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Saturday, August 24, 2013

The Playlists of Our Lives

Although I’m not a big music lover, there are songs that transport me back to different times in my life, both good and bad. I’m sure this is true for most everyone.

Many authors listen to music to inspire them as they write. My muse needs silence. The only time I’ve needed music for inspiration was when I hit a roadblock as I was writing my Italy-set story, Murder, Mi Amore. I put in a CD of Italian opera music that my Australian cousin’s partner, an international tenor, burned for me. And that music did inspire me and help me over my block.

There are tunes I call “theme songs of my life.” Depending on your age, you’ll have certain songs that take you on a nostalgia-fueled journey. My favorite ones reflect my generation—the fights for women’s rights and civil rights. The anti-war marches, the riots that tore cities apart. And the sexual revolution.  

When I was in high school I dated a guy who had no desire to travel anywhere outside of the immediate area where we lived. I always wanted to travel. I haven’t done as much as I’d dreamed of, but I’ve done a fair amount. There was a song popular at the time called “You Belong to Me” by the Duprees. The first line was “See the Pyramids along the Nile.” Every time I heard it, I knew I’d be the one traveling and I figured my boyfriend would have to wait at home for me. Kind of selfish, huh? We broke up so it didn’t matter. Yet, the rare times I hear the song now, I think of that boyfriend.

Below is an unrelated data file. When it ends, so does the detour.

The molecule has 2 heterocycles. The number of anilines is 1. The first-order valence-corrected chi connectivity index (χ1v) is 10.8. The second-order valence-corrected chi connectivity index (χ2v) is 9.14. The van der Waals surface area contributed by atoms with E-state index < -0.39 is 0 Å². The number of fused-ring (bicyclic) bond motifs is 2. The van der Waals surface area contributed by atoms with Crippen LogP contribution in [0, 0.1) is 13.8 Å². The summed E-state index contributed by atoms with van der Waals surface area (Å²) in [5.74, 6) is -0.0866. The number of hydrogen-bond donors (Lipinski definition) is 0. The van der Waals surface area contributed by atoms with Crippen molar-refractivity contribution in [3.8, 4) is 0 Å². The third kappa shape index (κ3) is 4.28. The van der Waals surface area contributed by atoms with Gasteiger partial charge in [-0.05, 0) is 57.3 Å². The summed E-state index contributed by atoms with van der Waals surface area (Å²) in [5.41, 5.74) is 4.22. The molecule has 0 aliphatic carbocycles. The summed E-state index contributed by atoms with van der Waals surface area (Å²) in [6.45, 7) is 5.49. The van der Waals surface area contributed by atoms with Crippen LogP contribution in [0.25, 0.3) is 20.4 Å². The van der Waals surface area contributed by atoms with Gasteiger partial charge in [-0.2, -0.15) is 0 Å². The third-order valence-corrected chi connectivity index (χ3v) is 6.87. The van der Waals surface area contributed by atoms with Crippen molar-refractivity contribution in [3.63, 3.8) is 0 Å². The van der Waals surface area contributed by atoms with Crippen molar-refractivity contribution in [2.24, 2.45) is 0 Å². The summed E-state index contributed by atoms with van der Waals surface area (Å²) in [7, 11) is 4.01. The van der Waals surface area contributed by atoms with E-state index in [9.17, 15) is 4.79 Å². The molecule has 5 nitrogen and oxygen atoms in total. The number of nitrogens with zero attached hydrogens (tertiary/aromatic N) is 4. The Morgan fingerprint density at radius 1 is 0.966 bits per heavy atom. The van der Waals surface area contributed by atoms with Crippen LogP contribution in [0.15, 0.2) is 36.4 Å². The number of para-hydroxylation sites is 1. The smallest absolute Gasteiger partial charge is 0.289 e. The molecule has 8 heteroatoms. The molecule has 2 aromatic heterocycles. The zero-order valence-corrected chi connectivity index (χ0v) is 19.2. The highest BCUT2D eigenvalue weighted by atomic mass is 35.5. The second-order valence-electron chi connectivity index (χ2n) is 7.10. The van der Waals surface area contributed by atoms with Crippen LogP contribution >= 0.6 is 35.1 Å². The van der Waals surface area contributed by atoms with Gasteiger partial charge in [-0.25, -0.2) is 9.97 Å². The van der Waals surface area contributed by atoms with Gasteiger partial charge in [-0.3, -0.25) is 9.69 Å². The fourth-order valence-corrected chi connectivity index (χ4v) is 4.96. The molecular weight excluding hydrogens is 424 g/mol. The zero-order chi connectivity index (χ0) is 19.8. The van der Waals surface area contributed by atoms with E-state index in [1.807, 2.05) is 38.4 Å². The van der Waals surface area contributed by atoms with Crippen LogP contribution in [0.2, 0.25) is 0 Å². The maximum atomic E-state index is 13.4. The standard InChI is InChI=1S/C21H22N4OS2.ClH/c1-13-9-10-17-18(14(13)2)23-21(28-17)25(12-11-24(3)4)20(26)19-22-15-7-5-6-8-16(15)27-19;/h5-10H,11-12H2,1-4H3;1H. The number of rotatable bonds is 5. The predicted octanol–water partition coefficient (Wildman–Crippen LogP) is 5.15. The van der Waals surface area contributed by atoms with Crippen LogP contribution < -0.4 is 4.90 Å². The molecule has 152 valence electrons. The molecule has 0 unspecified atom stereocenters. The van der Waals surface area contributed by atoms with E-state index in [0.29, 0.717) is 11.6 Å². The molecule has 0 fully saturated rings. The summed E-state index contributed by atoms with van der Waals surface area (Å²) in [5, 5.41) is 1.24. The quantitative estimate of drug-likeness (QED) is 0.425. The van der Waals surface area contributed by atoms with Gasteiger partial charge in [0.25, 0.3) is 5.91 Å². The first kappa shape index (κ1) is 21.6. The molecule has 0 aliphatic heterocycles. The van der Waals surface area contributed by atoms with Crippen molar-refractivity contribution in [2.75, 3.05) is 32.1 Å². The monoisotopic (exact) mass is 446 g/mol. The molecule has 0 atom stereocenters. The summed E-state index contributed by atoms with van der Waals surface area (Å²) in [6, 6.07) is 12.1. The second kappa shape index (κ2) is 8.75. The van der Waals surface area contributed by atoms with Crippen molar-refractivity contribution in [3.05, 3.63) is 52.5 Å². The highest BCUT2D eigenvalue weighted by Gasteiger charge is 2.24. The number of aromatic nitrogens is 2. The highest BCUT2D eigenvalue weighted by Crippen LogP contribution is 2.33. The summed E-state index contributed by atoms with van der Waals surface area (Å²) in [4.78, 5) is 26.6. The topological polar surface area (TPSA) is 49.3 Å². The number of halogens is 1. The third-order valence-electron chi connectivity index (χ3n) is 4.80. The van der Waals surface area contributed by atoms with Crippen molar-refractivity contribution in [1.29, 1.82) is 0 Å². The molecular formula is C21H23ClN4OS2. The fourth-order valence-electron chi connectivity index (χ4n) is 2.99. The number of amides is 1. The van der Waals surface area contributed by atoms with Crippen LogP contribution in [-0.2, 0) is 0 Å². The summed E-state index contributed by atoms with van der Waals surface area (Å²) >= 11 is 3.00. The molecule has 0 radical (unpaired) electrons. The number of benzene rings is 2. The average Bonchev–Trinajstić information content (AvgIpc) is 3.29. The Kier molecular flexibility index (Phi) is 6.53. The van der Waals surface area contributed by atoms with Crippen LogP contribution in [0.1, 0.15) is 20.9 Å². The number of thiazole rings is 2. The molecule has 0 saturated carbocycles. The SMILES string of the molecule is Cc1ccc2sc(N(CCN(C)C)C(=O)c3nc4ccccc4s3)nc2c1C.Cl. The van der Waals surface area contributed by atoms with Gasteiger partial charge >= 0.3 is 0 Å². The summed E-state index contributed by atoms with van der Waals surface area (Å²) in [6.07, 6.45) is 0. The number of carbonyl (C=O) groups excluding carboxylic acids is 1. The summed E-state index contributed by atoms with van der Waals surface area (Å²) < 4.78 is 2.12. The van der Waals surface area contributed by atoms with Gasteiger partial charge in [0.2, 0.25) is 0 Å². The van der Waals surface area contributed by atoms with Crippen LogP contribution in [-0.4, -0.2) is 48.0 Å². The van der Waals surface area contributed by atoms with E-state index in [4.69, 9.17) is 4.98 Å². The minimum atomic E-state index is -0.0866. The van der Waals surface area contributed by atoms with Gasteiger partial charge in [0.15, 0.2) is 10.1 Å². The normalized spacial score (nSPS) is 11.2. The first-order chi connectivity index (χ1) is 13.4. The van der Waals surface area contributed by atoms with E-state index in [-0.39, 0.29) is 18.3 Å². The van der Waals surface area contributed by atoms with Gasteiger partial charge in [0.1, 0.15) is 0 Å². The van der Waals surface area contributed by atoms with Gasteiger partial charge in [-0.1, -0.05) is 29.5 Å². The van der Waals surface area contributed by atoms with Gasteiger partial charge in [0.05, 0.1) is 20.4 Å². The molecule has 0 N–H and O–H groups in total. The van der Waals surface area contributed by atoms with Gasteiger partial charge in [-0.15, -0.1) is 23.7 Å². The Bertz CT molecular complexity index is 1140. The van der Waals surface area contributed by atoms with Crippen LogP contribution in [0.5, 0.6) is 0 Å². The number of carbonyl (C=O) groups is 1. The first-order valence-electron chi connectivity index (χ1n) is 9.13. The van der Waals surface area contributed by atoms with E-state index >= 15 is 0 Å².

I love classic rock and it’s mostly what I listen to, on the radio, and on my iPOD. The rock tunes from the late Sixties, early Seventies take me back to the best time of my life, when I met my husband and when the world was changing drastically. Not everything in that era was good. There was a lot of turmoil, but it was a heady time to be young.

Two songs that have permanent spots in the playlist of my life are from my personal “summer of love” in Margate, NJ. Whenever I hear “Light My Fire” and “Love Her Madly” by Jim Morrison and the Doers, I can’t help but smile with warm memories. That was a great summer for me.

And then there are Christmas carols. I love them. Some may find this music corny, but I sure don’t. Local radio stations begin playing Christmas songs in November, and that’s when I tune in. Listening to holiday music takes me to all the wonderful Christmases I’ve shared with friends and family.

There are many other songs that bring back important times in my life. Some I don’t remember until I hear them on my classic rock station. Then I take a short trip down memory lane.

I know authors who have used songs as inspiration for story plots. Boroughs Publishing Group recently held a novella contest where authors were asked to write stories based on song titles. I didn’t enter the contest, but coincidentally I’d written a short story called Love Potion, based on the rock ditty, “Love Potion Number Nine.” Boroughs bought my story, and it was released August 5, 2013.